Sue Wilson of Bremain in Spain considers the obstacles preventing many Brits from heading back to the UK for Christmas and asks whether it’s a sacrifice we should all be prepared to make. As the UK approaches the end of its second lockdown, the government is considering measures to implement during December and – especially – over the Christmas period.
Many Brits residing in Spain have abandoned the idea of spending Christmas with their UK family and friends.
For those still considering travel, barriers have appeared with increasing regularity.
First, there was quarantine, then lockdown, then the prospect of requiring a negative PCR test before returning to Spain – all issues that have caused widespread flight cancellations.
Some areas of Britain will resume being in Tier 2 or 3, where visitors from other households are not allowed. If those hurdles aren’t enough, there’s the off-putting idea of potentially risking the health of our loved ones.
Regardless of our location, Covid measures will change the face of Christmas 2020.
How ‘Navidad’ will look in Spain remains unclear. We know that, in the UK, safety measures for December will be relaxed over the holiday season, with a five day “break” to allow three families or households to gather.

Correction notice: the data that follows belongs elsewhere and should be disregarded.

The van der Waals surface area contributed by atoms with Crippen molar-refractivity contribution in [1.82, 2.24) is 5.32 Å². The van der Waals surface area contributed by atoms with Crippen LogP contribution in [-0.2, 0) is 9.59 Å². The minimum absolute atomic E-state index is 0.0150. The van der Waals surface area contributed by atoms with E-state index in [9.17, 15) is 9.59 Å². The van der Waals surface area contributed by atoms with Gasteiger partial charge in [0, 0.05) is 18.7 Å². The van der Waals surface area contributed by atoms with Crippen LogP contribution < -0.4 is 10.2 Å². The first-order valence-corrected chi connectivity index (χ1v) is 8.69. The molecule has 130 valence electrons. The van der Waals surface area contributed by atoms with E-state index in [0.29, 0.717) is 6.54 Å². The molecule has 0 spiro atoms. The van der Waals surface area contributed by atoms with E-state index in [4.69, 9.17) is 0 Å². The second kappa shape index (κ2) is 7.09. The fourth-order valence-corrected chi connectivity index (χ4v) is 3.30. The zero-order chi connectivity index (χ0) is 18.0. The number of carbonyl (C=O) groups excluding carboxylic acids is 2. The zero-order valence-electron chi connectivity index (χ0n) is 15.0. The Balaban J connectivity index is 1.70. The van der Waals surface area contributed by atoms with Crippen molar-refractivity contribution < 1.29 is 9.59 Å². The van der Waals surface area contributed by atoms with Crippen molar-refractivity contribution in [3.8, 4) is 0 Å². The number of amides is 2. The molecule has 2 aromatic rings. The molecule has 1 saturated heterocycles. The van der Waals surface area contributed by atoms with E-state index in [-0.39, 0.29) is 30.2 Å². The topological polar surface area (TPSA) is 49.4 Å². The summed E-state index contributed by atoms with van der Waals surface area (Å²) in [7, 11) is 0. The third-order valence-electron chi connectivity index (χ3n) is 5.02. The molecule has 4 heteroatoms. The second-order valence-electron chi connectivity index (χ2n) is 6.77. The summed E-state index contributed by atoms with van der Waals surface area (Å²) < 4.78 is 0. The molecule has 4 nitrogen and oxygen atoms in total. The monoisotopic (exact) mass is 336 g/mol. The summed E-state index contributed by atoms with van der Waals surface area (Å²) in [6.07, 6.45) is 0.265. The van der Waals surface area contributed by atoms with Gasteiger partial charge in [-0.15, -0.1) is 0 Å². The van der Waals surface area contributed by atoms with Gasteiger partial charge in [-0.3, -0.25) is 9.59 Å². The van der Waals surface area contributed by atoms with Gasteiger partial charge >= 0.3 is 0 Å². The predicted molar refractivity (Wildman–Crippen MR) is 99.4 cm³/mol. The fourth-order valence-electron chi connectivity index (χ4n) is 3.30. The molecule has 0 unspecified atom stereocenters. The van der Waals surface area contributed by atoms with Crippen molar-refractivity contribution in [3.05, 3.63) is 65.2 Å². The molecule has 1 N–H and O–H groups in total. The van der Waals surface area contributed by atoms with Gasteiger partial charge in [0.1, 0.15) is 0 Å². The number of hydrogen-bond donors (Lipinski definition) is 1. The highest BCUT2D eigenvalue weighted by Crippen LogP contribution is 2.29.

This strategy is already causing considerable concern across the UK, although the ‘Daily Express’ is enthusiastically billing it as Christmas being “saved”.
Non-Christians have complained that such measures were disallowed for their own religious festivals, such as Eid and Diwali. Hindus, Sikhs and Muslims were forced to dampen their usual social arrangements to prevent viral spread.
It’s hard to fault the logic that Christians should make a similar sacrifice for the national interest.
Of course, the reasons for loosening the holiday period restrictions aren’t religious, unless it’s the worship of retail profit. Being popular has always been high on Boris Johnson’s priority list.
He doesn’t want to be labelled the Grinch that stole Christmas. If opinion polls are anything to go by, Johnson may have misjudged the mood of Britain. Clearly, many families are agreeing – for everyone’s health and safety – to keep apart during the festive season.
You can read the full article in The Local.